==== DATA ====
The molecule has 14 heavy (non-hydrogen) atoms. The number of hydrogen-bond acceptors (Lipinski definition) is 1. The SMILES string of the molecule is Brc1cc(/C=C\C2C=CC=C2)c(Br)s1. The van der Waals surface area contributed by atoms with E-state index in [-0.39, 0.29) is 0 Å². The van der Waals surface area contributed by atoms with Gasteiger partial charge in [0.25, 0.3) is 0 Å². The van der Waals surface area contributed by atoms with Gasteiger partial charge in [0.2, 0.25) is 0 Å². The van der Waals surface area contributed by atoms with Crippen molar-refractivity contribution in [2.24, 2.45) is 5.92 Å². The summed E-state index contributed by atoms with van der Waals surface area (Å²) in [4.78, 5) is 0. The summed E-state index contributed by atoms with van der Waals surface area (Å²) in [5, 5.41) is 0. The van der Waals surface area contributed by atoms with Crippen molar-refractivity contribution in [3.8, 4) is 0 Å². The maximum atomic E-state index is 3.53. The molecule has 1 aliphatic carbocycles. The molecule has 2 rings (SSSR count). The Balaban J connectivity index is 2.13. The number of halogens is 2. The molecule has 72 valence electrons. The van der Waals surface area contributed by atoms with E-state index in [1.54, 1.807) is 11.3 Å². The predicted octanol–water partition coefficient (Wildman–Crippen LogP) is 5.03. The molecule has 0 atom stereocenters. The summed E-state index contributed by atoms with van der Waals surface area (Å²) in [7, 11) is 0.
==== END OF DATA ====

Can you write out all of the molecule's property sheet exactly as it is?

The molecule has 14 heavy (non-hydrogen) atoms. The number of hydrogen-bond acceptors (Lipinski definition) is 1. The SMILES string of the molecule is Brc1cc(/C=C\C2C=CC=C2)c(Br)s1. The van der Waals surface area contributed by atoms with E-state index in [-0.39, 0.29) is 0 Å². The van der Waals surface area contributed by atoms with Gasteiger partial charge in [0.25, 0.3) is 0 Å². The van der Waals surface area contributed by atoms with Gasteiger partial charge in [0.2, 0.25) is 0 Å². The van der Waals surface area contributed by atoms with Crippen molar-refractivity contribution in [2.24, 2.45) is 5.92 Å². The summed E-state index contributed by atoms with van der Waals surface area (Å²) in [4.78, 5) is 0. The summed E-state index contributed by atoms with van der Waals surface area (Å²) in [5, 5.41) is 0. The van der Waals surface area contributed by atoms with Crippen molar-refractivity contribution in [3.8, 4) is 0 Å². The maximum atomic E-state index is 3.53. The molecule has 1 aliphatic carbocycles. The molecule has 2 rings (SSSR count). The Balaban J connectivity index is 2.13. The number of halogens is 2. The molecule has 72 valence electrons. The van der Waals surface area contributed by atoms with E-state index in [1.54, 1.807) is 11.3 Å². The predicted octanol–water partition coefficient (Wildman–Crippen LogP) is 5.03. The molecule has 0 atom stereocenters. The summed E-state index contributed by atoms with van der Waals surface area (Å²) in [7, 11) is 0.